Unless you’ve been living under a rock, you’re hyperaware of Lin-Manuel Miranda’s musical Hamilton, which has won Tony Awards, a Grammy, the Pulitzer Prize, and the accolades of everyone from Barack and Michelle Obama to Beyoncé and Jay Z. What is especially fantastic is the #EduHam program, which has brought thousands of high school students to the Richard Rodgers Theatre in New York City. This program gives students the chance not only to see the production, but also be able to go up onstage and perform their own raps based on themes they learned in American history class. (How cool is that?!)
Why not a take some inspiration from Lin-Manuel and use theatre as a medium to share and celebrate history in your own classroom? This could be a great cross-curriculum project with the history department at your school. As a starting point, chat with the teachers in the history department to find out what subjects they’re focusing on this semester.
There are so many areas of history that the possible topics are virtually endless:
- Local History (I live in London, Ontario, Canada, so perhaps I might get inspired by the story of the disappearance of Ambrose Small, owner of the Grand Theatre in London, or an account of Guy Lombardo, the famous bandleader.)
- Provincial or State History (For Ontario residents, how about the forming of Upper and Lower Canada in 1791, Alexander Graham Bell inventing the telephone in Brantford, Ontario, or Agnes Macphail becoming the first woman elected to the House of Commons?)
- National Historical Events or People (Canadians could write about Laura Secord, James Naismith, Terry Fox, Sir John A. Macdonald, Lucy Maud Montgomery…or even events like when Canada became a country in 1867!)
And these are just a few suggestions for Canadian history classes. What suggestions could you come up with from where you live? Imagine what students might be able to explore through every era of history. The real trick will be to narrow down the topics.
The important aspect will be for students to find a connection between their chosen topic and themselves (either through the topic itself or through the medium by which they create a piece). Perhaps they will choose to focus on the life of Terry Fox, because they have a family member who fought cancer. Or maybe they are interested in unsolved mysteries, so they decide to focus on Ambrose Small. Perhaps students will discover a famous historical person that either grew up in their hometown or is distantly related to them.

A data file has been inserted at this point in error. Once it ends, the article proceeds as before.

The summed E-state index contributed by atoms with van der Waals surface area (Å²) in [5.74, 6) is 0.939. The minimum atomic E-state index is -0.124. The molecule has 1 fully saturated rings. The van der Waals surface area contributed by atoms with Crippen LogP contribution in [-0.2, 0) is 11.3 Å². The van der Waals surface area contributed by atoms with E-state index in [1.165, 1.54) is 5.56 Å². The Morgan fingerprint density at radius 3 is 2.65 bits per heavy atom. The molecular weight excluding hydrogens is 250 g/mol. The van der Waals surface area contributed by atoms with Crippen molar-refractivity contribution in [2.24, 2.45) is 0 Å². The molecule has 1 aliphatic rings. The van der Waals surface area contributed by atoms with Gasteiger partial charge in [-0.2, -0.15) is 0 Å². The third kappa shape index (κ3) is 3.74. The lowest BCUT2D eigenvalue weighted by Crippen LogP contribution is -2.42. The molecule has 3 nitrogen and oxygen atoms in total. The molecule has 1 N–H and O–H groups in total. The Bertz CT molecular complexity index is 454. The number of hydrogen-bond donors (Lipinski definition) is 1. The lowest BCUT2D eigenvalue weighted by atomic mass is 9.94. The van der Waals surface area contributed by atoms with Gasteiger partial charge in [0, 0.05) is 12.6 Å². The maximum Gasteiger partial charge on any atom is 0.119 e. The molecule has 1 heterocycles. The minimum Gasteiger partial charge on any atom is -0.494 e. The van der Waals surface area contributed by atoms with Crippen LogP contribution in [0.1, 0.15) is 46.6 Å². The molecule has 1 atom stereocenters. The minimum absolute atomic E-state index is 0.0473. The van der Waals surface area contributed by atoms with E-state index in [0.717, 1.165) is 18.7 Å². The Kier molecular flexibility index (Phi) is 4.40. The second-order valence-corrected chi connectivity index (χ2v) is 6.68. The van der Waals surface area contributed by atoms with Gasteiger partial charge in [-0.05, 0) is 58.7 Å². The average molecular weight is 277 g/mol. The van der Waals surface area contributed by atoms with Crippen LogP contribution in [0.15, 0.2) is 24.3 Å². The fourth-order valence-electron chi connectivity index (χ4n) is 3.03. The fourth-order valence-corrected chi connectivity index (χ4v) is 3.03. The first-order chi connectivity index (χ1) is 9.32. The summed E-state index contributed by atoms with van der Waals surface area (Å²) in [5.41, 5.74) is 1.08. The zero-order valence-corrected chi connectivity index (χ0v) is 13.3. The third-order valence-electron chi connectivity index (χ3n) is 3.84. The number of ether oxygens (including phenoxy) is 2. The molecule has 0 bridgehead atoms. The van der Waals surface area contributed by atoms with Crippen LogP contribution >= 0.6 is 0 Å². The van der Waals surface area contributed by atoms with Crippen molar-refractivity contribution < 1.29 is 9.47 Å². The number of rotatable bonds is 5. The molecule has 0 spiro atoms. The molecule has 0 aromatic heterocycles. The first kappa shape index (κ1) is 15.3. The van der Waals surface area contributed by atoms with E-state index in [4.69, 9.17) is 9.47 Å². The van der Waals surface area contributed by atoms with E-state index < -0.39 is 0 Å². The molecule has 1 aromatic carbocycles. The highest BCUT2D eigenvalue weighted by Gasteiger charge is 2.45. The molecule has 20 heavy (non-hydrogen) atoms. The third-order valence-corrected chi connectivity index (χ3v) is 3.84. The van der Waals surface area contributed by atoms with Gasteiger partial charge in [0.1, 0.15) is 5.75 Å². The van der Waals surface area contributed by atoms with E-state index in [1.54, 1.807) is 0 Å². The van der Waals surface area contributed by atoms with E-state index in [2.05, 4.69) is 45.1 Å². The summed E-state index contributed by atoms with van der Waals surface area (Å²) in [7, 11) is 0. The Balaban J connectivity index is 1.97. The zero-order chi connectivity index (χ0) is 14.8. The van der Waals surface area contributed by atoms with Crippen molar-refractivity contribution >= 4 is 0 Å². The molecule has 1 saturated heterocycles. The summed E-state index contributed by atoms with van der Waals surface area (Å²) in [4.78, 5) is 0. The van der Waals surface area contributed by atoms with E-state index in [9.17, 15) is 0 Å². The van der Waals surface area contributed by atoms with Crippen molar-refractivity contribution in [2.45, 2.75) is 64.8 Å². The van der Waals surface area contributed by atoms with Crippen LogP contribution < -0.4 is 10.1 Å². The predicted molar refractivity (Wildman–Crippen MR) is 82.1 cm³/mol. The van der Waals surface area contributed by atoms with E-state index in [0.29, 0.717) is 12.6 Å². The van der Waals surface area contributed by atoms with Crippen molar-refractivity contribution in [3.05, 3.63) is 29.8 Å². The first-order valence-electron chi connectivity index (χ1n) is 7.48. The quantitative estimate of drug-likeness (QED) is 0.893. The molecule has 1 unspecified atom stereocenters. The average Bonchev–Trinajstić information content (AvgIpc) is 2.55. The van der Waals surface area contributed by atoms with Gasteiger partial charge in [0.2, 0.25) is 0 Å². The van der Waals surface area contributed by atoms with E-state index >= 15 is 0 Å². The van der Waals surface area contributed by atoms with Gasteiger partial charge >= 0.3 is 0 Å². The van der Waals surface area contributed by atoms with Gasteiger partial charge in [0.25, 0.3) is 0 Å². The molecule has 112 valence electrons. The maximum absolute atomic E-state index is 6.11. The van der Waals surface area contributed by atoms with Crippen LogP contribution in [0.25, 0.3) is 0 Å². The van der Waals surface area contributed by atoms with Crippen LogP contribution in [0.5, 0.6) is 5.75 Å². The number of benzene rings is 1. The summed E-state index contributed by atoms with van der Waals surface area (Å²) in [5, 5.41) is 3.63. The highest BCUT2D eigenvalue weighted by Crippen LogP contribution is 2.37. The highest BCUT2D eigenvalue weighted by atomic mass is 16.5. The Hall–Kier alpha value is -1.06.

The connection might also come through the style of theatre in which they choose to present their topic. Maybe they will go the LMM route and present a theatrical rap based on a historical figure. Or (if rap is not to their liking) what about a mime piece about a local invention, or a full-out classic musical theatre Song and Dance piece about a specific event?
Students should choose a style of theatre that really speaks to them and really make it their own, whether or not they connect with the historical event or person. A project like this provides a lot of freedom to explore various types of theatrical presentations, whether it be through puppetry, tableaux, monologue, musical theatre, radio plays, or one of the other many, many types of theatre!
If this seems like a daunting task, take heart. It took Lin-Manuel Miranda over six years to create Hamilton in its entirety! So, get laser-focused. Divide students into groups of 4-5, and challenge them to create a theatrical presentation with the following rules:
- One moment in a historical event of their choosing,
- In the style of theatre of their choosing,
- To be presented to the class with some sort of visual representation to establish the time period (costumes, props, set pieces, puppets, etc.),
- In a performance presentation that lasts four minutes or less.
Whatever the topic or method of presentation, the goal is the same: to get students excited about history, to have them connect with the material in an engaging and interesting way, and to encourage students to think about and present the material in a fresh, original way. Who knows what cool new creations will arise from this exploration – you may have a future Pulitzer winner in your class!Click here for a detailed breakdown of the exercise, along with performance alternatives and an individual reflection.
Kerry Hishon is a director, actor, writer, and stage combatant from London, Ontario, Canada. Explore her blog at www.kerryhishon.com.